war crimes in Ukraine

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Judge who persecuted Maidan activists found to have done nothing wrong

Halya Coynash
The High Council of Justice has decided that Ludmila Kozyatnik, who was directly implicated in the persecution of Euromaidan activists, should not face dismissal from her judge’s post


The High Council of Justice has decided that Ludmila Kozyatnik, who was directly implicated in the persecution of Euromaidan activists, is innocent and should not face dismissal from her judge’s post.  Roman Maselko, who represented one of the people whom Kozyatnik stripped of their licence is disgusted.  He notes that the High Council of Justice [HCJ] has thus far only upheld 63% of the special investigative committee’s decisions calling for judges’ dismissal.  If this continues, he says, only a small percentage of around 330 judges who persecuted Maidan activists will be dismissed.

On July 14 HCJ decided that Kozyatnik, a judge at the Shevchenkivsk District Court in Kyiv could not be dismissed.  Kozyatnik had stripped Nina Zenich and four other Automaidan drivers of their licence for 6 months on the basis of falsified documents.

Maselko defended Zenich in court and remembers the case very well.  She was accused of not having stopped although she had been nowhere near the place in question, with this being confirmed at the 3-hour-long court hearing by 6 witnesses.

The traffic police inspector, when questioned, either refused to answer or claimed to not remember.

Maselko asserts that Kozyatnik behaved very aggressively to the defence witnesses, trying to find even the smallest inaccuracy, while, on the contrary, preventing the defence from demanding details from the traffic inspector.  She rejected all the defence’s application for additional evidence to be provided.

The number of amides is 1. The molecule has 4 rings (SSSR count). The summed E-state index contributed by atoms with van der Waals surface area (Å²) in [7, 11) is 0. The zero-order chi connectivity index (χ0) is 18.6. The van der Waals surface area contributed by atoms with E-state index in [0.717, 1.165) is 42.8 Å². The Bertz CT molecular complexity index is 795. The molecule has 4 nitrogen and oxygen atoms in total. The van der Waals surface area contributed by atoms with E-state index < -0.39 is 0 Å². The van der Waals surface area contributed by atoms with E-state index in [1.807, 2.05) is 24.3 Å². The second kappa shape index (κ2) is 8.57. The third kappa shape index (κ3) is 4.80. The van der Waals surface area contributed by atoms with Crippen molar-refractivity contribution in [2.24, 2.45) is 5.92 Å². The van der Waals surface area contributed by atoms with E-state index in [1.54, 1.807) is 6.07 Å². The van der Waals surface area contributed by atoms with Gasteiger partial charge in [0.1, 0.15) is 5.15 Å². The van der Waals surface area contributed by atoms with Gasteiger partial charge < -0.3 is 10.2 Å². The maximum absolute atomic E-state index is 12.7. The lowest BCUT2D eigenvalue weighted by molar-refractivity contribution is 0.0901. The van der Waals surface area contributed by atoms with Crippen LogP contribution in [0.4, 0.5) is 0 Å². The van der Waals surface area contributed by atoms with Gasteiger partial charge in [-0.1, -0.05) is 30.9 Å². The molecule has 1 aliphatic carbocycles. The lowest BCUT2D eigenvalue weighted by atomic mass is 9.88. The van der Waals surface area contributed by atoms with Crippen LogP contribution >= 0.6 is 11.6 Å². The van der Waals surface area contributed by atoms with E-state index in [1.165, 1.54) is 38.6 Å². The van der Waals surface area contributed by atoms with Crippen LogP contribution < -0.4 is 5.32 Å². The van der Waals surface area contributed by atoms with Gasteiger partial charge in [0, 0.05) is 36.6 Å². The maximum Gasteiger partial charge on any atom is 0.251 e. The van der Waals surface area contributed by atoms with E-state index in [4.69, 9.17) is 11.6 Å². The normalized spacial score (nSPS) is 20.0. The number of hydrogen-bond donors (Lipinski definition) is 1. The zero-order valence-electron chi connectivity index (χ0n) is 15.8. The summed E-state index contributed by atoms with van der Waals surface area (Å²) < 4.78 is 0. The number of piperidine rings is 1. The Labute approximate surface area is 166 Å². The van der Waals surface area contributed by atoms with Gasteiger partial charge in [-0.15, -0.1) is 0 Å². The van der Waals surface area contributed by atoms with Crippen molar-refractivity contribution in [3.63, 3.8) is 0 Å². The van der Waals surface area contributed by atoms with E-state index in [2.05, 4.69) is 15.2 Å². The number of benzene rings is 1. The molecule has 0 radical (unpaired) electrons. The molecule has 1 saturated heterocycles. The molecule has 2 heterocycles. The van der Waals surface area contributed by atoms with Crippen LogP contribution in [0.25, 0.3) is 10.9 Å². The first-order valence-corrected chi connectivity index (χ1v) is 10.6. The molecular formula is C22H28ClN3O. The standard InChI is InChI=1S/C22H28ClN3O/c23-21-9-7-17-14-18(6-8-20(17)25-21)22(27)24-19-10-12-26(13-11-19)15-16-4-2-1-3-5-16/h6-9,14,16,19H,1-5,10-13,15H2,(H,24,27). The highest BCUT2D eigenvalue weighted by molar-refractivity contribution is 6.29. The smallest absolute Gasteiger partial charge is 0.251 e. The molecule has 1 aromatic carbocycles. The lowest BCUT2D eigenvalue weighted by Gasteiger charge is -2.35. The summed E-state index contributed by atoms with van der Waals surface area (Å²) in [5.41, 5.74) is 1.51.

The decision to deprive Zenich of her licence was particularly brutal.  Zenich has two small children, one of whom is disabled and needed to regularly be taken to see doctors.  Kozyatnik was well aware of this, and even claimed in the court ruling to have taken this fact into account, yet still imposed the maximum penalty. 

Maselko notes that despite the numerous incidents during Euromaidan where activists’ cars were set alight, Zenich had been willing to appear at a press conference, exposing the falsification and the bias shown by judges.

The HJC had even been asked to consider Kozyatnik’s case because of an opinion from the High Qualifying Commission of Judges which considered that Kozyatnik had breached her oath and should be dismissed.

Why the HJC has found otherwise and says that Kozyatnik did not breach her oath remains unclear.  Maselko notes that this is not the first time that the HJC has handed down such questionable decisions.  He expresses concern that a body which has yet to earn public trust will soon receive the authority to dismiss and appoint judges itself.

This latest decision by the HCJ comes only two days after Ukraine’s Supreme Court found that three judges - Alla Chalaya, Yulia Shvachach and Vitaliy Martsynkevych  -had violated their oaths by detaining activists.  Ironically, in that case, the HCJ had taken the same position, with the High Administrative Court revoking its decision.

Back on Dec 29, 2013, Automaidan activists took part in car processions to President Viktor Yanukovych’s controversial residence at Mezhyhirya and the sumptuous homes of others in high positions. 

Those activists and journalists who took part were subjected to intimidating ‘visits’ from traffic police officers, and many lost their licences, on the pretext that they had failed to stop at the demand of police officers. 

Ukrainska Pravda was able to demonstrate that the protocols used against AutoMaidan activists to justify stripping them of their driving licenses were falsified, with one traffic inspector’s name but three totally different signatures. 

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